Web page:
6. Content amplification (paid)
There are several instances when using them makes sense. Some publications rank articles according to pageviews. By driving traffic to your article, you get more pageviews, ranking it higher.
Another instance is when your old article got tapped out and is buried so deep no one can see it.
Let’s face it — Google likes Forbes.com a lot better than your company site or ours. You can use that to your advantage.
For hyper-competitive phrases like ‘productivity tools’ or ‘collaboration tools’ where our own website has no chance of getting to the front page results, we use SEO (links with anchor text and social media mentions) to improve ranking of articles that mention Bitrix24.
Not only it’s easier to improve search engine results page (SERP) results for high authority domain, people trust publications a lot more than vendors sites.
When we launched the service, we decided to make it free to startups for a year, but journalists weren’t interested in covering this. So we changed our PR pitch to Bitrix24 announces $1.2 million grant program for startups. That minor tweak made all the difference.
We also routinely partner with other publications for giveaways (most recently, we raffled away a Parrot AR.Drone to TNW readers). Many publications are happy to promote your giveaways for free, but the advantage of giveaways is that you can run them all year round, and not wait for a new release or major product update to contact editors.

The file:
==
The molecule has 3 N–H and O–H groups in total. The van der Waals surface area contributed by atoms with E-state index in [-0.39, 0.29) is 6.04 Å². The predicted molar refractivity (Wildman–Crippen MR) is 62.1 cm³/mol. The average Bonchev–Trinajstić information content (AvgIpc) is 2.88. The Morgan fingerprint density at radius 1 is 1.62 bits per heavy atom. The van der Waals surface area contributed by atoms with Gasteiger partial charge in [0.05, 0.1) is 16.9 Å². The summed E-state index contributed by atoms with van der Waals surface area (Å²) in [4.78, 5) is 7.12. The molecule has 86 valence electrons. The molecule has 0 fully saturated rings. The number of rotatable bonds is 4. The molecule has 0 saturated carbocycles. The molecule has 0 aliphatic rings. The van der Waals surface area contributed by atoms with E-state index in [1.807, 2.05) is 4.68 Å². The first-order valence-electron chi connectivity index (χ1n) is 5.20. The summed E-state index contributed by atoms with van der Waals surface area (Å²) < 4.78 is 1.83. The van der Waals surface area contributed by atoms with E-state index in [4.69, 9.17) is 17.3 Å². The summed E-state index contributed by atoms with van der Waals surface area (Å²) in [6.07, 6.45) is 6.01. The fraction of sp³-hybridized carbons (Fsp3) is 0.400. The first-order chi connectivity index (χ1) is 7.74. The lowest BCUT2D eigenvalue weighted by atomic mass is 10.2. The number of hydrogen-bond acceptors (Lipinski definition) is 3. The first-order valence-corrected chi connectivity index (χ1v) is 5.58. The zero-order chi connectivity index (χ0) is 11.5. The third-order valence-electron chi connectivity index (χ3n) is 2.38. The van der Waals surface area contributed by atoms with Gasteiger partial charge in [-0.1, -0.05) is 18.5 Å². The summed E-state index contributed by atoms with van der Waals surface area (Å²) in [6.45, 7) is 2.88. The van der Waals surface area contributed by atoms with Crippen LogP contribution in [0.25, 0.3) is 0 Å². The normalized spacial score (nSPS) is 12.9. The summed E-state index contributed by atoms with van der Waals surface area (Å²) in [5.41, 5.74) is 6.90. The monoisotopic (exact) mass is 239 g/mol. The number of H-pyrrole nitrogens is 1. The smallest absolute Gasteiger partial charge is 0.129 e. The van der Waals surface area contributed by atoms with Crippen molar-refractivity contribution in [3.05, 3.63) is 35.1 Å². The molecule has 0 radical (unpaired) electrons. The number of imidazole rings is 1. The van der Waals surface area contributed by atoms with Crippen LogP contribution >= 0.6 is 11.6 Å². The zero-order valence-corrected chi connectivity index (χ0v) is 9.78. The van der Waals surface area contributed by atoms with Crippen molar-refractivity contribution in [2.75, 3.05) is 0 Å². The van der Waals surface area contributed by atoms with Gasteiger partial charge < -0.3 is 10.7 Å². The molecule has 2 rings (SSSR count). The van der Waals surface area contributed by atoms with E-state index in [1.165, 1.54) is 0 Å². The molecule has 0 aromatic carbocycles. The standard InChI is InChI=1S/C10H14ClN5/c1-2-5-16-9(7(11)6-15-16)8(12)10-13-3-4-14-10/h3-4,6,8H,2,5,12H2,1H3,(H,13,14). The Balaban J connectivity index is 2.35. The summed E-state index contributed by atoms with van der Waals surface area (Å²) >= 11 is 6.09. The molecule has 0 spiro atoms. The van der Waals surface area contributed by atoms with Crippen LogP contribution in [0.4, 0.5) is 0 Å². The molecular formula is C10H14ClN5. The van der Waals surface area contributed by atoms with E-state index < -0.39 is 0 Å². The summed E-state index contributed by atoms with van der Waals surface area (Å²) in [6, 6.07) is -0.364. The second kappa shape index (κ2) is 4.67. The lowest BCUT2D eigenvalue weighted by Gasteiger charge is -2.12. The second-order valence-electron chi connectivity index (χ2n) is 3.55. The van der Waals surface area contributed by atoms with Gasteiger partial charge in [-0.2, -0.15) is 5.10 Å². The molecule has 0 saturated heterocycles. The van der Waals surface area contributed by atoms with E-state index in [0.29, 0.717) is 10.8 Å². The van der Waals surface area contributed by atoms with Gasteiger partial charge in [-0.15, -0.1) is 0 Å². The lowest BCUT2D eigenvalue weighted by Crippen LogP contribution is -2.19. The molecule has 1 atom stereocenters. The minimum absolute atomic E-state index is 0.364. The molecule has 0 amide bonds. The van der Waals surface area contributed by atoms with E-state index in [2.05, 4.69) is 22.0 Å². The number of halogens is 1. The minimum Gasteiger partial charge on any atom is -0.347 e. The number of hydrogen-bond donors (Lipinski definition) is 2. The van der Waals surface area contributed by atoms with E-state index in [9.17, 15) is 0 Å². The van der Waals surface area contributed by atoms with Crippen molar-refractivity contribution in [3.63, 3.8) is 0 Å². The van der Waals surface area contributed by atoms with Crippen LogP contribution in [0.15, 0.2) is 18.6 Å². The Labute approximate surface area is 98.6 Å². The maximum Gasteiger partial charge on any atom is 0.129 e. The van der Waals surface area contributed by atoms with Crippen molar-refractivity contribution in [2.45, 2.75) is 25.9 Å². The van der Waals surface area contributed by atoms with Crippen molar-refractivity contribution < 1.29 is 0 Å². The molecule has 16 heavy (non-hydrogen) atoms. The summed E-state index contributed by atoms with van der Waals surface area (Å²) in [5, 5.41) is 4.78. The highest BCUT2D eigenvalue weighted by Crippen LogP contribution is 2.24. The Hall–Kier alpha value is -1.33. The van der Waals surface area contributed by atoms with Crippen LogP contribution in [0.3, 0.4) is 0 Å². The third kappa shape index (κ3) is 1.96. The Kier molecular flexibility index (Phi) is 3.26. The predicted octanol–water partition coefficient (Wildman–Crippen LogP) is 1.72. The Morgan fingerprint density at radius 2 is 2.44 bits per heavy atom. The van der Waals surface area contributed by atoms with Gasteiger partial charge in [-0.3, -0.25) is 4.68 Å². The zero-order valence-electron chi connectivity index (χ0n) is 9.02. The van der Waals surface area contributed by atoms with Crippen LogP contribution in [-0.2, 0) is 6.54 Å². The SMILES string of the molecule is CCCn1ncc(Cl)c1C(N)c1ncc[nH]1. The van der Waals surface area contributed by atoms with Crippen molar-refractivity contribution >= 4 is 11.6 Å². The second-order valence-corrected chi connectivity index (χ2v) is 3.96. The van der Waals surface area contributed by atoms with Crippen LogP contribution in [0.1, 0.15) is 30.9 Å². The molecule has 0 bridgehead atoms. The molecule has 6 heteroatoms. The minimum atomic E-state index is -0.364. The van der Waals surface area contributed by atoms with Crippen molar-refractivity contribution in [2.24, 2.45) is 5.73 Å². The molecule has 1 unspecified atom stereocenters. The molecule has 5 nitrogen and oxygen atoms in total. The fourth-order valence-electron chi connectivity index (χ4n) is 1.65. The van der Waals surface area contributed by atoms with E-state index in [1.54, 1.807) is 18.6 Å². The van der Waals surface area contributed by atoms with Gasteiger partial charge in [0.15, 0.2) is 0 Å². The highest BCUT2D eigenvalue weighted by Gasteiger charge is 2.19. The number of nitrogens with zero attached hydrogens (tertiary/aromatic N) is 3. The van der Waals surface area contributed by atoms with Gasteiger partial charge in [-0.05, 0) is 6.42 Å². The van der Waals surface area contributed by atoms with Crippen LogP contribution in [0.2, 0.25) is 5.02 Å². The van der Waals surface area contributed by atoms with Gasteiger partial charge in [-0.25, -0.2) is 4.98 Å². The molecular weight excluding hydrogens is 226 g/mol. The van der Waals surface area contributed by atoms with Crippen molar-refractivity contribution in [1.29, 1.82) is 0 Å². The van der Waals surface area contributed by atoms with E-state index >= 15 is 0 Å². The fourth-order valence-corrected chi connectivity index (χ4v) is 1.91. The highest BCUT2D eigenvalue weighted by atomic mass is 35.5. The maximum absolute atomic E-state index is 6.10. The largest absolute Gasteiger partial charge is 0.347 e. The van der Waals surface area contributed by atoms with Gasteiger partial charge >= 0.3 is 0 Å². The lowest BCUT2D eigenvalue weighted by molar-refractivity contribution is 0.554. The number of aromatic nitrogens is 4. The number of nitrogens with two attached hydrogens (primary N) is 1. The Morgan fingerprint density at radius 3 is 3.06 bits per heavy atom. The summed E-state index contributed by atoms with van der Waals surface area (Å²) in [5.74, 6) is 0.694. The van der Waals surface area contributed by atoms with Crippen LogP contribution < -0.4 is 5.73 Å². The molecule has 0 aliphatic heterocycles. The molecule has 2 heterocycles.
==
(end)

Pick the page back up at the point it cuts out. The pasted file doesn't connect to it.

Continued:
There are two ways to get onto lists. First way is to find a year-old article and contact the author, asking if he or she is planning an update. That’s how we got onto PCMag’s Best Free Web Appslist.
Another way is to impress a guest blogger to get them to put you in a list, which can extend to placements in a myriad of websites. The best thing about them is that lists beget lists. When I see our service mentioned on a list that I did not solicit, most of the time I know which older list was used as an inspiration.
10. Promote others
I try to mention as many other tools and services when promoting Bitrix24 as possible, even when these services partially compete with us. Most social media managers are happy to retweet any article that mentions their brand. A lot of time they’ll link to the article from their website or social media pages too. The more qualified traffic, the better!
There are actually a lot more techniques that we used to improve Bitrix24 visibility and drive traffic to our website. Through these strategies, we’ve increased our ROI by more than 10X after we dumped our last PR agency.
Unless we are running a big promotion, our PR related expenses are around $500 a month, and we get 10 to 20 new articles mentioning Bitrix24 during a typical 30-day period. Our last agency cost us $7,000 a month and delivered no results.
If you want ‘predictable’ and affordable PR, here’s what you have to do:
First, contact journalists directly via social media with short pitches, not press releases, and try developing relationships with them over time.
Second, keep looking for new formats, because you aren’t Google and nobody cares about your new release. Third, develop a solid post publication strategy to squeeze out as much traffic from each article as possible.
Finally, concentrate on ‘grassroot PR’ activities that improve your chances of being mentioned in media, without you pitching them directly. Good luck!